Deadly floods swamp farms in Pakistan, flushing away crops

News Desk
September 01, 2022

KARACHI: The toll of extreme flooding on Pakistan’s food security is becoming apparent: large swathes of farmland under water, crops and stockpiles washed away, homes and livelihoods wiped...

Share Next Story >>>

KARACHI: The toll of extreme flooding on Pakistan’s food security is becoming apparent: large swathes of farmland under water, crops and stockpiles washed away, homes and livelihoods wiped out.

The government warned that a food crisis is looming. Rains and deadly floods have damaged rice and cotton crops, along with vegetables like onions and tomatoes. They also threaten wheat planting in the coming months at a time when the world can ill afford another disruption to grain supply.

Global prices of kitchen staples soared following Russia’s invasion of Ukraine, driving food inflation to a record. The catastrophic flood could be a $10 billion hit to a Pakistan economy already in crisis. The damage to food supplies could boost the nation’s need for imports and increase the pressure on global agricultural markets.

“The agricultural sector is in turmoil. The cotton crop and vegetables are completely wiped out in many key areas,” said Pakistan Businesses Forum Vice President Ahmad Jawad, who grows wheat, maize, citrus and sugarcane. “Wild weather just can’t give us a break. First the heat wave, now floods.”

Pakistan, among the most vulnerable globally to climate change according to the United Nations, has seen the highest rainfall in at least three decades. About a third of the country is currently flooded, the government estimates, and more than 1,100 people have lost their lives. Around 40 percent of the labor force relies on agriculture for employment, while the sector represents about a fifth of the economy.

“All our crops are damaged be that cotton or onion,” said Peer Bakhsh, a 26-year-old who farms 15 acres of land at Wali Mohammad Goth. “Nobody has come so far to help us. We have not even received a small packet of salt.”

As much as half of Pakistan’s cotton crop has been damaged by the torrential rains, Planning Minister Ahsan Iqbal said on Tuesday, citing preliminary estimates. The country is the fifth-largest cotton producer, accounting for 5 percent of global output. The damage could further shrink the world’s cotton supply.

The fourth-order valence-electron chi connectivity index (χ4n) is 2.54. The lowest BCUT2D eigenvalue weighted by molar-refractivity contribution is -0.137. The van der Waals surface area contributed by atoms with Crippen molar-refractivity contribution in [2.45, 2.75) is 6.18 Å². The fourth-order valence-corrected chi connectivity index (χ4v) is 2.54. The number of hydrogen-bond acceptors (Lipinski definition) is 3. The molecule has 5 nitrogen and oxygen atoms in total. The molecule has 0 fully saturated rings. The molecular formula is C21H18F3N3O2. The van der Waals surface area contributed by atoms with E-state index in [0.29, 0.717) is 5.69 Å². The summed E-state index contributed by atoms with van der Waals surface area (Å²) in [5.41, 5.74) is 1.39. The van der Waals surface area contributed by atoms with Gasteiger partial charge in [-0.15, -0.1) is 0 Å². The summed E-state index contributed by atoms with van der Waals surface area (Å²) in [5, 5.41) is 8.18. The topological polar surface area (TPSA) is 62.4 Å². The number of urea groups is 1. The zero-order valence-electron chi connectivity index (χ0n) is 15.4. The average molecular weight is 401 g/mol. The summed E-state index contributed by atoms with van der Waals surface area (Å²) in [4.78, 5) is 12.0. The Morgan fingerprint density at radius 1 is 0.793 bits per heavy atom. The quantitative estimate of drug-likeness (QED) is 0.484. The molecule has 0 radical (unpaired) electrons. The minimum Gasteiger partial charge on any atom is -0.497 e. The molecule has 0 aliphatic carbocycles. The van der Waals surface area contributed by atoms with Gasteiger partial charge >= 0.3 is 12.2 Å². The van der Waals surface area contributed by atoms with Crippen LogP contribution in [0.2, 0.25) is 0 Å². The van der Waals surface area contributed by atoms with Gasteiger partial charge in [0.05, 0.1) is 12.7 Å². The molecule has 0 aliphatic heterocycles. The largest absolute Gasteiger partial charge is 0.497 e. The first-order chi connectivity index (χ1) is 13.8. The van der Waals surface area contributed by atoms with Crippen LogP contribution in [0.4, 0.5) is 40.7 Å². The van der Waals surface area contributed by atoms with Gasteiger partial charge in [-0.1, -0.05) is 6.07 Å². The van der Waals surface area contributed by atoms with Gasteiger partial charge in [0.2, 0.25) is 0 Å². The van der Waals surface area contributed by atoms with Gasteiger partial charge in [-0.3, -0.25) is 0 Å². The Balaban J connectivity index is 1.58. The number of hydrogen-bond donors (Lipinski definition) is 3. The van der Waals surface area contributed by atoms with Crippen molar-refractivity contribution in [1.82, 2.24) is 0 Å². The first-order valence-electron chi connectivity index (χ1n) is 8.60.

Food costs have jumped in Pakistan, with tomato prices surging fivefold and onions tripling since last month. Steps are being taken to import vegetables and other items from Iran and Afghanistan. Pakistan is also considering a temporary land route to allow duty-free shipments from arch-rival India.

“The two neighboring countries have issues but a humanitarian crisis comes first,” Jawad said. “India has a surplus of vegetables so it’s a win-win.”

International aid is also trickling in. The World Food Programme is working to expand food assistance to Pakistan, aiming to reach about half a million people in the badly-hit provinces of Balochistan and Sindh.

Along the Indus Highway, which leads to Karachi, dozens of trucks loaded with relief goods were seen heading to the flood-hit areas, with some throwing packets of food to children.

Still, floodwaters are restricting access across the country, with more than 100 bridges and about 3,000 kilometers (1,864 miles) of roads damaged or destroyed. Almost 800,000 farm animals have perished, and 2 million acres of crops and orchards have been hit, according to the United Nations.

“The floods have broken multiple bridges so supplies from Iran will not reach Pakistan’s main population center in Punjab province,” Jawad said. “Indian imports are needed to help bring prices down.”

Pakistan already has one of the fastest inflation rates in the region, with consumer price gains rising to a 14-year high of almost 25 percent in July. The August print is due for release on Sept. 1.

Sowing next year’s wheat crop, which starts in October, will be another challenge. Pakistan is already in talks with Russia over importing wheat, Prime Minister Shehbaz Sharif said last month in parliament. Even before the floods, the country was facing a wheat shortage of about 2.6 million tons.

The direct crop loss to flood damage is $2.3 billion, according to an estimate by Uzair Younus, director at the Atlantic Council’s Pakistan Initiative and economist Ammar Khan.

More From Business